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Section 271 Companies Act 1993

The High Court decision of Lewis Holdings Ltd v Steel & Tube Holdings Ltd [2014] NZHC 3311 has highlighted the importance of maintaining a subsidiary’s independence from its parent company.

The High Court accepted a claim that the parent company, Steel & Tube Holdings Ltd, was liable for the debts of its wholly owned subsidiary, Stube Industries Ltd (in liquidation), by applying the pooling provision in s 271(a), Companies Act 1993.

Background of the Case

Lewis Holdings Ltd (“Lewis Holdings”) was the owner of a property at 15 Fisher Crescent, Mt Wellington, Auckland (“Property”).  Lewis Holdings leased the Property to Stube Industries Ltd (“Stube”) under a perpetual renewal 21 year ground lease.  Stube is a 100% owned subsidiary of Steel & Tube Holdings Ltd (“STH”).

The lease expired in 2009 and was mistakenly renewed for another 21 year term.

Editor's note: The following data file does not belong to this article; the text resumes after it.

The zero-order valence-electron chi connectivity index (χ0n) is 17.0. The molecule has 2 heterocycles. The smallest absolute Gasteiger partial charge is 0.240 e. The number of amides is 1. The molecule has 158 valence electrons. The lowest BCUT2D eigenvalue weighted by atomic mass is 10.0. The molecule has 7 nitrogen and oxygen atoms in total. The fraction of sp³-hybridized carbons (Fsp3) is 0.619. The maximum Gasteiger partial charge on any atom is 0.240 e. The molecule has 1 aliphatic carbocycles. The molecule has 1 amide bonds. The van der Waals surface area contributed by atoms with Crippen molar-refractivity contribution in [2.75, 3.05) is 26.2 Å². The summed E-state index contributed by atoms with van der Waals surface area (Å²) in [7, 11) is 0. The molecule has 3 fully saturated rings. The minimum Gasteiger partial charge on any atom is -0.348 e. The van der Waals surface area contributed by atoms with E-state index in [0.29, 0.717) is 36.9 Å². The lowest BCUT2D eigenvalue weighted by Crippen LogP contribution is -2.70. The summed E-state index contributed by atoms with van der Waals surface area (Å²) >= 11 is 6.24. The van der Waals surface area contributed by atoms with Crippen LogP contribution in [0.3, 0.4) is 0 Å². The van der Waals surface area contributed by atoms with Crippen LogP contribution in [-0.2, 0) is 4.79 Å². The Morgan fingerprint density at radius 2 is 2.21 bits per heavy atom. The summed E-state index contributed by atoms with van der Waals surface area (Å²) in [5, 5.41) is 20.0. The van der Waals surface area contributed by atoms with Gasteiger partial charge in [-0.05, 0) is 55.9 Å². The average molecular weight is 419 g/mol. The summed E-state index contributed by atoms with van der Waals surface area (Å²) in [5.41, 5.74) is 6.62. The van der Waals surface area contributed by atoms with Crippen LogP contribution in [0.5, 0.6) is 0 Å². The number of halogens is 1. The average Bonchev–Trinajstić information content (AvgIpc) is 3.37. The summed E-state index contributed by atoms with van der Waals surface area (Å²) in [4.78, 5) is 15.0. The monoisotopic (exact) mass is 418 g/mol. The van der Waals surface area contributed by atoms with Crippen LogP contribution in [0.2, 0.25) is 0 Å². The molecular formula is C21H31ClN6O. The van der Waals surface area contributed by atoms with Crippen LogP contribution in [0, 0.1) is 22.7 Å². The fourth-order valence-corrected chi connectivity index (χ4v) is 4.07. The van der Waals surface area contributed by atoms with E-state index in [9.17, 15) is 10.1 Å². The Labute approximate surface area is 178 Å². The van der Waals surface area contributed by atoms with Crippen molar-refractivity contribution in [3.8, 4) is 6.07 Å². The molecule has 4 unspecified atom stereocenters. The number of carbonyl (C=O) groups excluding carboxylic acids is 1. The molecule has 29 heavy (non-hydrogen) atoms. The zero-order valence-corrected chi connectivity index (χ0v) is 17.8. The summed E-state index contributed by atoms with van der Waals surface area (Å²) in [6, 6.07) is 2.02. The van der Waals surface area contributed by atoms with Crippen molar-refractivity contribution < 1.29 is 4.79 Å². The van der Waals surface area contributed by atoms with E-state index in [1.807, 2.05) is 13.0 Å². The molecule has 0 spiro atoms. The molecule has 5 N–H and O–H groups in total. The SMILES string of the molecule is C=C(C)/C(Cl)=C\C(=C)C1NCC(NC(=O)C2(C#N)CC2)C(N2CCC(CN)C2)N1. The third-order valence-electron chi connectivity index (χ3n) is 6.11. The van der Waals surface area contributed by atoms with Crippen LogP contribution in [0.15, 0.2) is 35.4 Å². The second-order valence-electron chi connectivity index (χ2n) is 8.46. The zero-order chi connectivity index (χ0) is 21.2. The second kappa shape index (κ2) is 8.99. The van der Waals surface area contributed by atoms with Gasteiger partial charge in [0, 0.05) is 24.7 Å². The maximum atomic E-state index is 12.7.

Stube was placed in liquidation by way of shareholder resolution on 4 June 2013.  The liquidation followed a number of unsuccessful attempts to exit Stube from the lease.

The liquidators appointed by the shareholders disclaimed the lease as onerous property under s 269 of the Companies Act 1993 (“the Act”).

Lewis Holdings subsequently filed a proof of debt with the liquidators for $2,618,528, being the sum Lewis Holdings calculated as the discounted present value of the loss of its right to future rent under the lease.

Lewis and the liquidators claimed that STH was liable to pay to the liquidators the whole of Lewis’ claim in the liquidation pursuant to s 271(1)(a) of the Act.

Section 271

New Zealand company law is grounded in the principle that a company is a separate legal entity from its shareholders.

Section 271 is a rarely used provision and is unique to New Zealand’s company law.

It states:

271 Pooling of assets of related companies
(1) On the application of the liquidator, or a creditor or shareholder, the court, if satisfied that it is just and equitable to do so, may order that—
(a) a company that is, or has been, related to the company in liquidation must pay to the liquidator the whole or part of any or all of the claims made in the liquidation: